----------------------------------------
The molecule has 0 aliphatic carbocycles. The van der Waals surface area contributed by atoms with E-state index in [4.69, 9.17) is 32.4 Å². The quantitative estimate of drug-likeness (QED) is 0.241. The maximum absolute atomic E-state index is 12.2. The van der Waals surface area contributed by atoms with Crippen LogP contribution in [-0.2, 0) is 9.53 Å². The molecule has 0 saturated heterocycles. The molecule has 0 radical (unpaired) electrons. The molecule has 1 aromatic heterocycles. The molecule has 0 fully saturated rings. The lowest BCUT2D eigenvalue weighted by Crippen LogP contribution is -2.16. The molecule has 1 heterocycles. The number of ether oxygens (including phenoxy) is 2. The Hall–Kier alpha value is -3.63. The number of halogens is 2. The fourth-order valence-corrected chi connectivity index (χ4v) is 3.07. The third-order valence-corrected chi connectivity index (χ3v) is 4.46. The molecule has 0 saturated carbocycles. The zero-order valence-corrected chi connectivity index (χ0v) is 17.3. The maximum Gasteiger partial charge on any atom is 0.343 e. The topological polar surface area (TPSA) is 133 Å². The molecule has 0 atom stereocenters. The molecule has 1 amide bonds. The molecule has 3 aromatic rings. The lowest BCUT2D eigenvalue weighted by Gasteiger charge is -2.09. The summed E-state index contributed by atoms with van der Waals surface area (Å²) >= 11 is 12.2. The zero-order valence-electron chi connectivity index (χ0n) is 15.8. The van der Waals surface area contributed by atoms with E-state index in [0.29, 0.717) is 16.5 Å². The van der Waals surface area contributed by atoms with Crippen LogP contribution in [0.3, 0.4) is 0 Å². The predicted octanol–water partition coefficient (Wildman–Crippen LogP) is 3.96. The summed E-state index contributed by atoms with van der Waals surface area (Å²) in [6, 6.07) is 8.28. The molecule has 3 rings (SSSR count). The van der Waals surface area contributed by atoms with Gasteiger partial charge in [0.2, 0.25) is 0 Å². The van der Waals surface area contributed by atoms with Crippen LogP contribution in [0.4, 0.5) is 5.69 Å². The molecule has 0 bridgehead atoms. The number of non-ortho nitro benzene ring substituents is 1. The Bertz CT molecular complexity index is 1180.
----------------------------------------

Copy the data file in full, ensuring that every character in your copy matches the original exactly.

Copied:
The molecule has 0 aliphatic carbocycles. The van der Waals surface area contributed by atoms with E-state index in [4.69, 9.17) is 32.4 Å². The quantitative estimate of drug-likeness (QED) is 0.241. The maximum absolute atomic E-state index is 12.2. The van der Waals surface area contributed by atoms with Crippen LogP contribution in [-0.2, 0) is 9.53 Å². The molecule has 0 saturated heterocycles. The molecule has 0 radical (unpaired) electrons. The molecule has 1 aromatic heterocycles. The molecule has 0 fully saturated rings. The lowest BCUT2D eigenvalue weighted by Crippen LogP contribution is -2.16. The molecule has 1 heterocycles. The number of ether oxygens (including phenoxy) is 2. The Hall–Kier alpha value is -3.63. The number of halogens is 2. The fourth-order valence-corrected chi connectivity index (χ4v) is 3.07. The third-order valence-corrected chi connectivity index (χ3v) is 4.46. The molecule has 0 saturated carbocycles. The zero-order valence-corrected chi connectivity index (χ0v) is 17.3. The maximum Gasteiger partial charge on any atom is 0.343 e. The topological polar surface area (TPSA) is 133 Å². The molecule has 0 atom stereocenters. The molecule has 1 amide bonds. The molecule has 3 aromatic rings. The lowest BCUT2D eigenvalue weighted by Gasteiger charge is -2.09. The summed E-state index contributed by atoms with van der Waals surface area (Å²) >= 11 is 12.2. The zero-order valence-electron chi connectivity index (χ0n) is 15.8. The van der Waals surface area contributed by atoms with E-state index in [0.29, 0.717) is 16.5 Å². The van der Waals surface area contributed by atoms with Crippen LogP contribution in [0.3, 0.4) is 0 Å². The predicted octanol–water partition coefficient (Wildman–Crippen LogP) is 3.96. The summed E-state index contributed by atoms with van der Waals surface area (Å²) in [6, 6.07) is 8.28. The molecule has 3 rings (SSSR count). The van der Waals surface area contributed by atoms with Gasteiger partial charge in [0.2, 0.25) is 0 Å². The van der Waals surface area contributed by atoms with Crippen LogP contribution in [0.4, 0.5) is 5.69 Å². The molecule has 0 bridgehead atoms. The number of non-ortho nitro benzene ring substituents is 1. The Bertz CT molecular complexity index is 1180.